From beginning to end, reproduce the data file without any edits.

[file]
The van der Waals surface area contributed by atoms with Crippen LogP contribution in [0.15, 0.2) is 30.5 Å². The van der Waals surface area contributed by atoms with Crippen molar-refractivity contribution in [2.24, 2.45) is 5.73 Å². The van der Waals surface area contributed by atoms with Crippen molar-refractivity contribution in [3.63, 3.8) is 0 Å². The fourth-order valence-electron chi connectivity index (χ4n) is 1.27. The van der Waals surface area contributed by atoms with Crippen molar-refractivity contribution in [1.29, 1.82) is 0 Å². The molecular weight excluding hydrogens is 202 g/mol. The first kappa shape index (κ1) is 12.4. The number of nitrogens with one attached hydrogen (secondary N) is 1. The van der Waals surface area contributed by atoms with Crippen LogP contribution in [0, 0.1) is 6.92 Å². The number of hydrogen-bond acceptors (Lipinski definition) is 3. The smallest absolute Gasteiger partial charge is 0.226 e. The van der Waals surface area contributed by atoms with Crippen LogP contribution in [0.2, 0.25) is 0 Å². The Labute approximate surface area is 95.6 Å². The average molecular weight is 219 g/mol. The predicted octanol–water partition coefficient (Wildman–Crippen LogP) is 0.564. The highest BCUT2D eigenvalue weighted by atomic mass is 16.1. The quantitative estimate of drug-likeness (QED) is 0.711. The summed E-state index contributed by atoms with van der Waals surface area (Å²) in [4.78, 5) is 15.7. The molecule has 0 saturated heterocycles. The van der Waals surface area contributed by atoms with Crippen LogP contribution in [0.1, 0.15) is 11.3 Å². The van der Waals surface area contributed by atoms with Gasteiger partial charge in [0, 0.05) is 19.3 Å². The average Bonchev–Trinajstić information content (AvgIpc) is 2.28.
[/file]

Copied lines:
The van der Waals surface area contributed by atoms with Crippen LogP contribution in [0.15, 0.2) is 30.5 Å². The van der Waals surface area contributed by atoms with Crippen molar-refractivity contribution in [2.24, 2.45) is 5.73 Å². The van der Waals surface area contributed by atoms with Crippen molar-refractivity contribution in [3.63, 3.8) is 0 Å². The fourth-order valence-electron chi connectivity index (χ4n) is 1.27. The van der Waals surface area contributed by atoms with Crippen molar-refractivity contribution in [1.29, 1.82) is 0 Å². The molecular weight excluding hydrogens is 202 g/mol. The first kappa shape index (κ1) is 12.4. The number of nitrogens with one attached hydrogen (secondary N) is 1. The van der Waals surface area contributed by atoms with Crippen LogP contribution in [0, 0.1) is 6.92 Å². The number of hydrogen-bond acceptors (Lipinski definition) is 3. The smallest absolute Gasteiger partial charge is 0.226 e. The van der Waals surface area contributed by atoms with Crippen LogP contribution in [0.2, 0.25) is 0 Å². The Labute approximate surface area is 95.6 Å². The average molecular weight is 219 g/mol. The predicted octanol–water partition coefficient (Wildman–Crippen LogP) is 0.564. The highest BCUT2D eigenvalue weighted by atomic mass is 16.1. The quantitative estimate of drug-likeness (QED) is 0.711. The summed E-state index contributed by atoms with van der Waals surface area (Å²) in [4.78, 5) is 15.7. The molecule has 0 saturated heterocycles. The van der Waals surface area contributed by atoms with Crippen LogP contribution in [0.1, 0.15) is 11.3 Å². The van der Waals surface area contributed by atoms with Gasteiger partial charge in [0, 0.05) is 19.3 Å². The average Bonchev–Trinajstić information content (AvgIpc) is 2.28.